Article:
So what does RDP do different today and why is it faster?
RDP uses presentation virtualization to enable a much better end-user experience, scalability and bandwidth utilization. RDP plugs into the Windows graphics system the same way a real display driver does, except that, instead of being a driver for a physical video card, RDP is a virtual display driver. Instead of sending drawing operations to a physical hardware GPU, RDP makes intelligent decisions about how to encode those commands into the RDP wire format. This can range from encoding bitmaps to, in many cases, encoding much smaller display commands such as “Draw line from point 1 to point 2” or “Render this text at this location.”
To illustrate some of the benefits on CPU load, terminal servers today can scale to many hundreds of users. In some of our scalability tests we see that even with hundreds of users connecting to one server running knowledge worker apps (e.g. Word, Outlook, Excel) the total CPU load consumed by RDP to encode and transmit the graphics is only a few percent of the whole system CPU load!
With this approach RDP avoids the costs of screen scraping and has a lot more flexibility in encoding the display as either bitmaps or a stream of commands to get the best possible performance.
2) RDP uses a lot of bandwidth
In many common and important scenarios such as knowledge worker applications and line of business app centralization RDP’s bandwidth usage is very low (on the order of Kbps per user depending on the app and scenario).
This is certainly much lower than many of the screen scraping approaches can hope to achieve (see point #1 above). More importantly it’s low enough that it provides a good experience for many users sharing the same network and datacenter infrastructure even when over a slow network.
So why has there been a perception that RDP uses a lot of bandwidth?
This is a good question and the answer probably lies in the fact that RDP does not use a constant amount of bandwidth; it actually tries to reduce bandwidth usage to 0 when nothing is changing on the screen. Bandwidth consumption only goes up in proportion to what is changing on screen. For instance, if you just run a line of business app with basic graphics and not much animation you may end up sending just a few Kbps of bandwidth down the wire. Of course if you start running animation-heavy applications or graphics your bandwidth usage will go up to support that scenario.
Your mileage will vary depending on your application and network conditions, so it’s important to actually measure empirically for your scenario but the whitepaper gives useful general trends.
3) Myth: I can’t get the same rich experience I get locally when working over RDP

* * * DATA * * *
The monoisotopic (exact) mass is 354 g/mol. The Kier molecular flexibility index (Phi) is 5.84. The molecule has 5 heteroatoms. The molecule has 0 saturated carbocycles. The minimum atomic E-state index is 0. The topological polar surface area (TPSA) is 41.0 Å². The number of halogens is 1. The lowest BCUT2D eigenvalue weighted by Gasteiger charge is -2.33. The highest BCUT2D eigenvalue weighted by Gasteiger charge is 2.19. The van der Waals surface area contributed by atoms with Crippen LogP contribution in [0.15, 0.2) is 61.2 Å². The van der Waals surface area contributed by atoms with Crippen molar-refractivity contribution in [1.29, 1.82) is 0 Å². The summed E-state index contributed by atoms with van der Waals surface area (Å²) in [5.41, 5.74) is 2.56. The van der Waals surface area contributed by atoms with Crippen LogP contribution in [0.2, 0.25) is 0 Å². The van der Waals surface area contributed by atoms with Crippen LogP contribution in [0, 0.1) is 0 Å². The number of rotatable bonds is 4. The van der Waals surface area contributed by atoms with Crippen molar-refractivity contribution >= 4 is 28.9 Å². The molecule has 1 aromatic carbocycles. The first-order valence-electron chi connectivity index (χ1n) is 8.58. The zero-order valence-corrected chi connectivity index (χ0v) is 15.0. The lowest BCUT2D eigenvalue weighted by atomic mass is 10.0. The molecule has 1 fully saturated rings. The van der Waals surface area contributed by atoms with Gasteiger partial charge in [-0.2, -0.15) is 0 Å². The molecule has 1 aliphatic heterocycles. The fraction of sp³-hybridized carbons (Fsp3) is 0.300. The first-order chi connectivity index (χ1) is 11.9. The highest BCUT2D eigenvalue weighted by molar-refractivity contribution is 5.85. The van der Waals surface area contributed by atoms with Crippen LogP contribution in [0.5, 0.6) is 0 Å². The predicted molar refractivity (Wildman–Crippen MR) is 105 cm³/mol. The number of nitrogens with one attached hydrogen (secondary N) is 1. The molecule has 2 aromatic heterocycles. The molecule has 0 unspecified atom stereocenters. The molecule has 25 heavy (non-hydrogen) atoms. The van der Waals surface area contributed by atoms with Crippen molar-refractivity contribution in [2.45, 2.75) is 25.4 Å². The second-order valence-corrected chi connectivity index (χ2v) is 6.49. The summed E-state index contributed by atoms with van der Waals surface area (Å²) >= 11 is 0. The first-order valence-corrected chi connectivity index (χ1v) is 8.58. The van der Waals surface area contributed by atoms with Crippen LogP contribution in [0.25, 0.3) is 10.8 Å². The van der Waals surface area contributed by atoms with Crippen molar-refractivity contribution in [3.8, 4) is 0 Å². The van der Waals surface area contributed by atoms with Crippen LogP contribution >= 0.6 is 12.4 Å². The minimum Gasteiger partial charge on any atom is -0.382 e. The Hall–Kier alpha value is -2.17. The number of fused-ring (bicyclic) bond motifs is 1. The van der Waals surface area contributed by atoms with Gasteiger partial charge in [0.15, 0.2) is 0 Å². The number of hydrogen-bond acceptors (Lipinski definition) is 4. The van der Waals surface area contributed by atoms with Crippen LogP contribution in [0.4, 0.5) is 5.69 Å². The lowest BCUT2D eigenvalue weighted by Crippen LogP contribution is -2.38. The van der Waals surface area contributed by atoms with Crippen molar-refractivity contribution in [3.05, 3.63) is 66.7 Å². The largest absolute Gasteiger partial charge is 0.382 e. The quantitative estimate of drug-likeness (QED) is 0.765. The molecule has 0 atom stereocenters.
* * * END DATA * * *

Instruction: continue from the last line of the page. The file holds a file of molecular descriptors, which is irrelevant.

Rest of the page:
This is also a misconception. RDP provides a scalable remoting experience. By default it cuts down on rich effects in the desktop and application experience in order to preserve bandwidth and save on server load (e.g. CPU, memory). However, if you want the highest end user experience it is possible to turn on many rich effects and display enhancements such as:
· The Aero theme with full glass and 3D effects (when connecting to Vista with RDP 6.1)
· 32-bit per pixel color
The key to enabling many of these effects is to run the Remote Desktop client, click Options, and then click the Experience tab. Here you can select and enable many high-end features. Note that in some cases your admin might have controlled access to these features with server-side group policies.
In many cases you can get a great end user experience with good parity to the local case.
We’re also constantly working to ‘close the gap’ between the local and remote experience and so we’re looking to improve the remote experience even more in future versions.
4) RDP can’t be tuned to get better performance
This is again a misconception. RDP has a set of defaults that tries to provide the best balance between bandwidth usage, the remote user experience, and server scalability. However, you can override many settings if you want to manually tune for a specific scenario and in some cases get very significant boosts in performance.
TIP: One of my favorite such settings is the ability to set policy on the server to optimize RDP compression. This can give you a boost of as much as 60% bandwidth improvement over previous versions of RDP. The tradeoff here is that you’d be consuming more server resources (such as memory and possibly CPU) to achieve that bandwidth reduction.
There is more information on tuning the bulk compressor as well as other RDP-tunable parameters such as cache sizes in the RDP Performance Whitepaper .
5) Using lower color depths — e.g. 8bpp — gives the best end user experience
This is a common misconception and was historically true, but not anymore!
The first version of RDP only supported 8bpp color. However, ever since Windows XP, RDP has supported up to 32bpp color.